Since receiving the highly appreciated and greatly needed support from the O’Brien Foundation in 1995, I haven't been keeping still much. At that time I was a post-graduate student in Eastern European studies. It was right after the fall of the Soviet Union, a very exciting time. During my O'Brien interview, I remember saying something like: "It's not about what my studies can bring to New Brunswick, it's more about what New Brunswick can bring to that region of the world." So, following this line of thinking, I moved to Eastern Europe in 1997, to Latvia, and stayed there until... 2008.
I didn’t complete my PhD from the University of Toronto. Instead, I plunged fully and deeply into the post-Soviet society of Eastern Europe, and decided to become a participant in the growth and reforms, instead of just an observer. Since at the time everything in that society was extremely fluid, I ended up working many different jobs, often 2 or 3 at once. I was a high-school teacher, of French, English, Geography and History, for 4 years. I was a defense consultant for a while, hired by the Canadian Ministry of Defense to assist Latvia's effort at NATO integration. I did some radio reporting for Radio Free Europe. I was hired by the US Embassy in Latvia to run their higher-education programs, the equivalent of a Fulbright Commission, something I did for 8 years. I created and led a foundation, a bit like the O'Brien Foundation, that did fund-raising and provided scholarships to students from Latvia studying abroad. During that time I was also one of the founders and the first chairman of the first ever Latvian National LGBT Association. Then finally I was hired by the Canadian Embassy to the Baltic States to be the Public Affairs and Public Diplomacy Officer for Latvia, Estonia and Lithuania. But in 2008, my spouse (who is American) and I, felt the need to return to North America, to return to roots and family. So we moved to Washington DC.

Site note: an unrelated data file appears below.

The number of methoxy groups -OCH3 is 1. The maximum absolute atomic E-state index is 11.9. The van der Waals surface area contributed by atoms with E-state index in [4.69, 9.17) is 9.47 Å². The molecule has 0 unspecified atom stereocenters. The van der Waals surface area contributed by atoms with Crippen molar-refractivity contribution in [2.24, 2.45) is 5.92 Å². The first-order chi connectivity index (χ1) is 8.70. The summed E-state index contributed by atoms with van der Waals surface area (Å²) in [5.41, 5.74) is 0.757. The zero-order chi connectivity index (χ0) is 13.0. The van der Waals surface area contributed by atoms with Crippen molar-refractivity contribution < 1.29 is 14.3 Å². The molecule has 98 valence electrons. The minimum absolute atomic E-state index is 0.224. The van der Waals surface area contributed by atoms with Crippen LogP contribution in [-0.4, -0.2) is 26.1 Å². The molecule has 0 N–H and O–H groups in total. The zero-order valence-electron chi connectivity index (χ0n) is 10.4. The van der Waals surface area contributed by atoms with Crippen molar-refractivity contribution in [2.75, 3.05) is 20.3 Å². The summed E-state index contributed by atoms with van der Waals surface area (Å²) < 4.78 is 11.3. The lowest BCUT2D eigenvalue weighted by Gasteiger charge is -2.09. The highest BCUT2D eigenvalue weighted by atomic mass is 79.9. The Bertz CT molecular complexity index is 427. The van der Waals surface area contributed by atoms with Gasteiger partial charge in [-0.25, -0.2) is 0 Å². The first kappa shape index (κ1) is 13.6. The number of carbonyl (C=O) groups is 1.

Now back in North America, all of my European experience counted for nothing on the US job market, especially as the economy collapsed, and I was a Canadian without a Green Card. So I returned to university, and got a new degree. This time it was a degree in photography, from Boston University (Washington DC Campus). A whole new, unexpected chapter of my life started.